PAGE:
My husband loves when I bake pound cake. I offered to make him one for his birthday, and it was delicious. A few weeks later, I decided to make another one for Thanksgiving.

I got up early to make sure I had time to add a little extra love to it.

I placed it in the oven and set the timer. Thirty minutes passed and I smelled something burning. I figured there must have been food that had been left behind from the last time I had cooked.

When the timer expired, I opened the oven to see that my masterpiece had bubbled over and burned the bottom of the oven. It was uneven due to the hole where a chunk of cake was missing.

It still tasted good, but I was little disappointed because I had worked so hard to make sure everything was just right.

Christmas rolled around and I tried again.

I made sure to double check all of my measurements to ensure there were no hiccups this time. I daydreamed about the slice of warm cake I would have with a scoop of ice cream. This time, the burning started after about 15 minutes.

I couldn’t believe it. I peeked into the oven to see the cake bubbling over even worse than the first time. My husband walked through the door just in time to see me pull the sunken mess out of the oven. He read the disappointment on my face and offered a pitiful look.

He ate the scraps of cake that survived, and I was grateful for that, but I needed to know why.

Why had my cake fallen?

My mind whirled as I scraped, poked, and prodded at the burned cake at the bottom of the oven. I did everything right? Why does this keep happening? I give up. I am never doing this again. If only I can figure out why this keep happening. If I knew, than I could fix it.

I didn’t sleep well that night. I tossed and turned. The next morning, feelings of doubt and fear shrouded me like a veil. Okay, maybe I’m exaggerating just a bit, but you get the picture.

I know this story about a holiday dessert gone wrong seems a bit dramatic, and by all means it should. However, much of what we allow ourselves to stress and worry over is just as trivial in the eyes of God.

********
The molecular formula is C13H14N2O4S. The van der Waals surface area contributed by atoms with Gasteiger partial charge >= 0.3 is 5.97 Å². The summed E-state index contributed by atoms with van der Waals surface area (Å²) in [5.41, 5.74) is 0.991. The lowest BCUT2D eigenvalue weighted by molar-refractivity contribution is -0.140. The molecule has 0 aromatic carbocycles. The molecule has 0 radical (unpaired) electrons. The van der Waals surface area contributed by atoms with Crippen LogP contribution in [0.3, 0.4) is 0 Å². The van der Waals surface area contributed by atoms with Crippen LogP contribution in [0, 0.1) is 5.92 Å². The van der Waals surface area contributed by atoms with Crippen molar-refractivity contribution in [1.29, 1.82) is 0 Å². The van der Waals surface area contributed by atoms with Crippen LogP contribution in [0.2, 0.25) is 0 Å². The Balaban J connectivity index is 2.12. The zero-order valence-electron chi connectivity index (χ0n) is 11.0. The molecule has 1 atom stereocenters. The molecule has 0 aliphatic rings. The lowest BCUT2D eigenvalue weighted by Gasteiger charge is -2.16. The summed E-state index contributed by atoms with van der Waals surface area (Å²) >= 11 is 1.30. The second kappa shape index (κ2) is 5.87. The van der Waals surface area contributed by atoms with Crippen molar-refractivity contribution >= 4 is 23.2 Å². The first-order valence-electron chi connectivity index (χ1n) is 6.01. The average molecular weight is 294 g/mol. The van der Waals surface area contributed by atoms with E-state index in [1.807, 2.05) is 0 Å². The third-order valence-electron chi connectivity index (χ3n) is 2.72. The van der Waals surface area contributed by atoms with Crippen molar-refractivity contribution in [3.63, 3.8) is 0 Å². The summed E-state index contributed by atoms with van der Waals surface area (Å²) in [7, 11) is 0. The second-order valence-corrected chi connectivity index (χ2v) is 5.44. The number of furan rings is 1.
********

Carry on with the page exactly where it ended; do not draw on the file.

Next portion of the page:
When things in our lives go “wrong” by our standards, we fuss and fret over the “why”.

Why has this happened? What have I done? How can I fix it?

The fact is: sometimes cakes fall.

Sometimes we lose everything. Sometimes loved ones leave us much too soon. Sometimes friends betray us. Sometimes our health fails us. Sometimes our spouses abandon us.

Sometimes bad things happen, but God never instructed us to worry about those things.

In fact, He tells to be anxious for nothing. He tells us to have faith in Him. He tells us that we can have peace even in the midst of a chaotic world.

The key to achieving peace is surrendering the idea that God owes us an explanation and just accepting what is.

We can have peace when we understand that regardless of what has happened, all things work for good to them who love God and are called according to His purpose.

Maybe these things happen because God wanted to teach you a valuable lesson.

Or maybe He wanted to reveal His glory through your suffering.

Or maybe it had absolutely nothing to do with you at all.

The fact is, knowing the “why” won’t change the fact that it happened. Convincing yourself that knowing will somehow help you heal is just an attempt to have control over a situation you simply do not have control over.

Peace comes in acknowledging that there is someone greater who is in control. Peace is in letting go.

Peace comes in accepting that sometimes cakes fall.

One morning about a week after the cake debacle, a thought came to me. The last time I purchased flour, I bought self-rising in order to make pizza dough. I had overlooked this seemingly minor change.

The self-rising flour plus the baking powder I added had caused the cake to be over leavened. That’s why it had expanded and bubbled out of the pan.

I received my answer, but most often we’ll never know the “why”. And that’s okay.

Because even though the cake was a mess once I pulled it out of the oven, it was still good. And even though your life may look destroyed after this trial or the next, taste and see that Lord is still good.

RELATED ARTICLE: Unapologetically Let Go and Let God

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